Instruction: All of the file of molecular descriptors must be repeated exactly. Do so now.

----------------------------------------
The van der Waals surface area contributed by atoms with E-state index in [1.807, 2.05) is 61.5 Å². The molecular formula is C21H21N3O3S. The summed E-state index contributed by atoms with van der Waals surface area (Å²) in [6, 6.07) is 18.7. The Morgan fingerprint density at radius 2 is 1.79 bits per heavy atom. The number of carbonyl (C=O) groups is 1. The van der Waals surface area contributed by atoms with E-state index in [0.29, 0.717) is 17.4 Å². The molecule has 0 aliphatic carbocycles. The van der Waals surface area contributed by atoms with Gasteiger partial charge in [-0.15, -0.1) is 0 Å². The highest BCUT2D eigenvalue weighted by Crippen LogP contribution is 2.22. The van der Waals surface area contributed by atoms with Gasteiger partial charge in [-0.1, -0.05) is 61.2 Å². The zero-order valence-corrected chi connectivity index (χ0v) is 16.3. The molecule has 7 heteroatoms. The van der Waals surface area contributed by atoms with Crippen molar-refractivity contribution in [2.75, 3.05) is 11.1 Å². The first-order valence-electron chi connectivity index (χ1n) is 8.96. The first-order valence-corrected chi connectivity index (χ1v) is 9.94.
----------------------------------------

The van der Waals surface area contributed by atoms with E-state index in [1.807, 2.05) is 61.5 Å². The molecular formula is C21H21N3O3S. The summed E-state index contributed by atoms with van der Waals surface area (Å²) in [6, 6.07) is 18.7. The Morgan fingerprint density at radius 2 is 1.79 bits per heavy atom. The number of carbonyl (C=O) groups is 1. The van der Waals surface area contributed by atoms with E-state index in [0.29, 0.717) is 17.4 Å². The molecule has 0 aliphatic carbocycles. The van der Waals surface area contributed by atoms with Gasteiger partial charge in [-0.15, -0.1) is 0 Å². The highest BCUT2D eigenvalue weighted by Crippen LogP contribution is 2.22. The van der Waals surface area contributed by atoms with Gasteiger partial charge in [-0.1, -0.05) is 61.2 Å². The zero-order valence-corrected chi connectivity index (χ0v) is 16.3. The molecule has 7 heteroatoms. The van der Waals surface area contributed by atoms with Crippen molar-refractivity contribution in [2.75, 3.05) is 11.1 Å². The first-order valence-electron chi connectivity index (χ1n) is 8.96. The first-order valence-corrected chi connectivity index (χ1v) is 9.94.